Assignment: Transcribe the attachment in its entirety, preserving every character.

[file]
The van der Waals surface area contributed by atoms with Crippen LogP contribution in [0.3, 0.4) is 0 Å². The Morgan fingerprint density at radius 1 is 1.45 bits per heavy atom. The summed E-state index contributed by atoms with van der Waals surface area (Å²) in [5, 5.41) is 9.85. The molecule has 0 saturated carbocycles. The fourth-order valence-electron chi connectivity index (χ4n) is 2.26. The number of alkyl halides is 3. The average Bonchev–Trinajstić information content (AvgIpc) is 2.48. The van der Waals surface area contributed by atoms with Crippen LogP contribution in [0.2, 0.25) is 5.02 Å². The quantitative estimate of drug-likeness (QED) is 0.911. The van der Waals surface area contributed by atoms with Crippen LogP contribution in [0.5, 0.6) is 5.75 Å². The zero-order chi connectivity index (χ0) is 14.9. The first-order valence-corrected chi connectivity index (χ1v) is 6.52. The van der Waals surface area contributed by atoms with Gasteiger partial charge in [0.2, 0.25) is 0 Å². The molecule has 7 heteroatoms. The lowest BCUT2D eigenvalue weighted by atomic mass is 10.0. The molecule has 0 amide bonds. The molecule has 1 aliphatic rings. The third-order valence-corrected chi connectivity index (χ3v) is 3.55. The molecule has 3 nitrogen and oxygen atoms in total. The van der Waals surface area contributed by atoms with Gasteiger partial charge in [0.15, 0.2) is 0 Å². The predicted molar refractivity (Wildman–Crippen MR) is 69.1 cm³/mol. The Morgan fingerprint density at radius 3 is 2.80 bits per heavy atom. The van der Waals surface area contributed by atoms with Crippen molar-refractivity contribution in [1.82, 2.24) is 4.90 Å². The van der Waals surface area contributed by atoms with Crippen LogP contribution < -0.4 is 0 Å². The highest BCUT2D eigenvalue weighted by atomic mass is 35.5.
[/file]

The van der Waals surface area contributed by atoms with Crippen LogP contribution in [0.3, 0.4) is 0 Å². The Morgan fingerprint density at radius 1 is 1.45 bits per heavy atom. The summed E-state index contributed by atoms with van der Waals surface area (Å²) in [5, 5.41) is 9.85. The molecule has 0 saturated carbocycles. The fourth-order valence-electron chi connectivity index (χ4n) is 2.26. The number of alkyl halides is 3. The average Bonchev–Trinajstić information content (AvgIpc) is 2.48. The van der Waals surface area contributed by atoms with Crippen LogP contribution in [0.2, 0.25) is 5.02 Å². The quantitative estimate of drug-likeness (QED) is 0.911. The van der Waals surface area contributed by atoms with Crippen LogP contribution in [0.5, 0.6) is 5.75 Å². The zero-order chi connectivity index (χ0) is 14.9. The first-order valence-corrected chi connectivity index (χ1v) is 6.52. The van der Waals surface area contributed by atoms with Gasteiger partial charge in [0.2, 0.25) is 0 Å². The molecule has 7 heteroatoms. The lowest BCUT2D eigenvalue weighted by atomic mass is 10.0. The molecule has 0 amide bonds. The molecule has 1 aliphatic rings. The third-order valence-corrected chi connectivity index (χ3v) is 3.55. The molecule has 3 nitrogen and oxygen atoms in total. The van der Waals surface area contributed by atoms with Gasteiger partial charge in [0.15, 0.2) is 0 Å². The predicted molar refractivity (Wildman–Crippen MR) is 69.1 cm³/mol. The Morgan fingerprint density at radius 3 is 2.80 bits per heavy atom. The van der Waals surface area contributed by atoms with Crippen molar-refractivity contribution in [1.82, 2.24) is 4.90 Å². The van der Waals surface area contributed by atoms with Crippen LogP contribution < -0.4 is 0 Å². The highest BCUT2D eigenvalue weighted by atomic mass is 35.5.